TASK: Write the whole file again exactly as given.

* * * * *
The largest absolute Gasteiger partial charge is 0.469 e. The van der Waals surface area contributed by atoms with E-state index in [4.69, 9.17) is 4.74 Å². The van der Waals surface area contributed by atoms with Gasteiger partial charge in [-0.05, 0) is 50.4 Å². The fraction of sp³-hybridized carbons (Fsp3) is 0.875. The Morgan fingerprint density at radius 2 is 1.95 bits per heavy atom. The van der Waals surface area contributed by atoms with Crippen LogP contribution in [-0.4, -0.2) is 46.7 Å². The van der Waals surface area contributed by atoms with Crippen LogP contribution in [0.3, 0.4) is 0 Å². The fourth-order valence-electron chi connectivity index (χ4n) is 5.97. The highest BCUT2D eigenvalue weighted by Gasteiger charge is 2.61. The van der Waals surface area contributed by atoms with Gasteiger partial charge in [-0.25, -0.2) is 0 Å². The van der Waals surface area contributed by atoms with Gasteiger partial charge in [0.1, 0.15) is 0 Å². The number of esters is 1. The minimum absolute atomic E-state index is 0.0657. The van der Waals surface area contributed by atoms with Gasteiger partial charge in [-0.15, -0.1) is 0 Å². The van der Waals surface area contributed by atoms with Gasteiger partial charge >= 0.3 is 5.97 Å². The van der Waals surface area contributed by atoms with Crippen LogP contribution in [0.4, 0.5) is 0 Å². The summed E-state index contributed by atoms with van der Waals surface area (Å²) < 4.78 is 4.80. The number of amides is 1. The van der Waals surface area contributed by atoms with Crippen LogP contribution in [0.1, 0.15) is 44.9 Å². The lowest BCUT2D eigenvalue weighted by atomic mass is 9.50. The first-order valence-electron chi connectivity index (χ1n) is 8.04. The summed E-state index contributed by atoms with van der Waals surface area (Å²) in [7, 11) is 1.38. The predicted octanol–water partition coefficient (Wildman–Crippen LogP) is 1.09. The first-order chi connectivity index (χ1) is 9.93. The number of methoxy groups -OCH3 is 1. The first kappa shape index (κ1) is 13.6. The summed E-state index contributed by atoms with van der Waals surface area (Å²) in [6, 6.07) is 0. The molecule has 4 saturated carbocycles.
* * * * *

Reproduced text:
The largest absolute Gasteiger partial charge is 0.469 e. The van der Waals surface area contributed by atoms with E-state index in [4.69, 9.17) is 4.74 Å². The van der Waals surface area contributed by atoms with Gasteiger partial charge in [-0.05, 0) is 50.4 Å². The fraction of sp³-hybridized carbons (Fsp3) is 0.875. The Morgan fingerprint density at radius 2 is 1.95 bits per heavy atom. The van der Waals surface area contributed by atoms with Crippen LogP contribution in [-0.4, -0.2) is 46.7 Å². The van der Waals surface area contributed by atoms with Crippen LogP contribution in [0.3, 0.4) is 0 Å². The fourth-order valence-electron chi connectivity index (χ4n) is 5.97. The highest BCUT2D eigenvalue weighted by Gasteiger charge is 2.61. The van der Waals surface area contributed by atoms with Gasteiger partial charge in [-0.25, -0.2) is 0 Å². The van der Waals surface area contributed by atoms with Gasteiger partial charge in [0.1, 0.15) is 0 Å². The number of esters is 1. The minimum absolute atomic E-state index is 0.0657. The van der Waals surface area contributed by atoms with Gasteiger partial charge in [-0.15, -0.1) is 0 Å². The van der Waals surface area contributed by atoms with Gasteiger partial charge >= 0.3 is 5.97 Å². The van der Waals surface area contributed by atoms with Crippen LogP contribution in [0.4, 0.5) is 0 Å². The summed E-state index contributed by atoms with van der Waals surface area (Å²) < 4.78 is 4.80. The number of amides is 1. The van der Waals surface area contributed by atoms with Crippen LogP contribution in [0.1, 0.15) is 44.9 Å². The lowest BCUT2D eigenvalue weighted by atomic mass is 9.50. The first-order valence-electron chi connectivity index (χ1n) is 8.04. The summed E-state index contributed by atoms with van der Waals surface area (Å²) in [7, 11) is 1.38. The predicted octanol–water partition coefficient (Wildman–Crippen LogP) is 1.09. The first-order chi connectivity index (χ1) is 9.93. The number of methoxy groups -OCH3 is 1. The first kappa shape index (κ1) is 13.6. The summed E-state index contributed by atoms with van der Waals surface area (Å²) in [6, 6.07) is 0. The molecule has 4 saturated carbocycles.